British Journal of Developmental Psychology

Skip to Search

Skip to Navigation

Volume 28 Issue 1 (March 2010), Pages 1-216

Non‐word repetition in Dutch‐speaking children with specific language impairment with and without reading problems (pages 177-188)

Recently, English studies have shown a relationship between non‐word repetition (NWR) and the presence of reading problems (RP). Children with specific language impairment (SLI) but without RP performed similarly to their typically developing (TD) peers, whereas children with SLI and RP performed significantly worse on an NWR task. The current study was undertaken to investigate whether this difference in NWR performance is also found in a language with a transparent orthography – Dutch. The study included 15 TD children and 29 children with SLI. All children performed an NWR task that included non‐words of 2–5 syllables in length. Children with SLI−RP (N=11) did not differ on any of the four conditions from the TD group, whereas the children with SLI+RP (N=18) scored more poorly on the 3‐, 4‐, and 5‐syllable items compared to the TD group. NWR performance was significantly poorer on the 3‐ and 4‐syllable conditions for children with SLI+RP compared to SLI−RP. To conclude, NWR is specifically affected in children with SLI+RP who are learning to read and write in a transparent orthography. Our data underline the dependency relation between literacy development and NWR performance in children with SLI.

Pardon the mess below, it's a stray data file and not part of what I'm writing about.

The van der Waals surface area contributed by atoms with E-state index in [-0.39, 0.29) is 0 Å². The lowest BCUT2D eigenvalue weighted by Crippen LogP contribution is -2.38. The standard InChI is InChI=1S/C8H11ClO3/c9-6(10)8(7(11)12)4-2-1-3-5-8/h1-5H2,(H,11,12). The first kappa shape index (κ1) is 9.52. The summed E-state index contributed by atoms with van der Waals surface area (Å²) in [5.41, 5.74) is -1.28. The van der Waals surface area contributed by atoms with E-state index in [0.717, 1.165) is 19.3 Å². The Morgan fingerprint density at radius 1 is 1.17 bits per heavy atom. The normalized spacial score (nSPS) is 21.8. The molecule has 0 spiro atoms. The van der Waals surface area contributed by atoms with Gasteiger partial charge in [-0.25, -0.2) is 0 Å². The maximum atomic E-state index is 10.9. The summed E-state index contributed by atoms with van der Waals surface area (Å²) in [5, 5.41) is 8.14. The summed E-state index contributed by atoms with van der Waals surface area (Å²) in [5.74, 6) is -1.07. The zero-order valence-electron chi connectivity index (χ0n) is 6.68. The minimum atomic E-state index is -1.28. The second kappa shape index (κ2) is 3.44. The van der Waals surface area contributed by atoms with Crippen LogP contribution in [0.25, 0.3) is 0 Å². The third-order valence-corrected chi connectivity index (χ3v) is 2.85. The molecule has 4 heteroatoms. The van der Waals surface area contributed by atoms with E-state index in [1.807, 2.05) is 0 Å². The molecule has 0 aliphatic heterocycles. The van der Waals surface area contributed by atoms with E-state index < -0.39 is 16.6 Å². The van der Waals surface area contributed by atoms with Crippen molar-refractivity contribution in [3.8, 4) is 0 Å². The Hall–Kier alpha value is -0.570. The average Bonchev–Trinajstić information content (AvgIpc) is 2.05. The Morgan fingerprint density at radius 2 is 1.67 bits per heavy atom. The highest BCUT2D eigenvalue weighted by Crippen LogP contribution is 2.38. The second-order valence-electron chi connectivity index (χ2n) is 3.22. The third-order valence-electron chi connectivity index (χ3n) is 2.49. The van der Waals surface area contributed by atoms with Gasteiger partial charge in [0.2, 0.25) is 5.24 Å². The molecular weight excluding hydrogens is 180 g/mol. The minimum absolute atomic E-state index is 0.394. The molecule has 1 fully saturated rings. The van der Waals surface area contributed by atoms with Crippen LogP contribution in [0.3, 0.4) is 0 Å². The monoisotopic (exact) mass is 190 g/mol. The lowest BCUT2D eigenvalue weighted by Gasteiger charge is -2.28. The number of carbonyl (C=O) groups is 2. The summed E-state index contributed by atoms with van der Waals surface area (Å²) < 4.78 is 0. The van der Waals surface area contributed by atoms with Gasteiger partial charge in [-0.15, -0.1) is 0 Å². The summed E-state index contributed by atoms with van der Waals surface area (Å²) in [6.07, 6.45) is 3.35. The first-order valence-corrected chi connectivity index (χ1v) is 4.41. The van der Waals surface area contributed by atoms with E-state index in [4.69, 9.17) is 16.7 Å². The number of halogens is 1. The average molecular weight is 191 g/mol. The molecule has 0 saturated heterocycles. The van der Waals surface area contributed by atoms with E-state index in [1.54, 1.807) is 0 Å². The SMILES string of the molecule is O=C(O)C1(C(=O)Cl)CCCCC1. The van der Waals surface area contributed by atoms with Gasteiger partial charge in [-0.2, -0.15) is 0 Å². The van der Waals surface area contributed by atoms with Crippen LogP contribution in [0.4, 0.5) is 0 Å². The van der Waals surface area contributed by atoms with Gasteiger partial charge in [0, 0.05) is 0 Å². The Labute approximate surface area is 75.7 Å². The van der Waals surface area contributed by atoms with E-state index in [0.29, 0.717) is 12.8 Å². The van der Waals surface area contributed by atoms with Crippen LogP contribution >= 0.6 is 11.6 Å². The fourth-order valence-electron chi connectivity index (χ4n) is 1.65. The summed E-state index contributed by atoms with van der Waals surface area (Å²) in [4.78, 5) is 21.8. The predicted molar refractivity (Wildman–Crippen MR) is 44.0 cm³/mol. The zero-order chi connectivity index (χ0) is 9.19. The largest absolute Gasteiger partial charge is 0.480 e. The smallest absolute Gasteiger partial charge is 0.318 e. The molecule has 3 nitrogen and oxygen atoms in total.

Add This link

Bookmark and Share>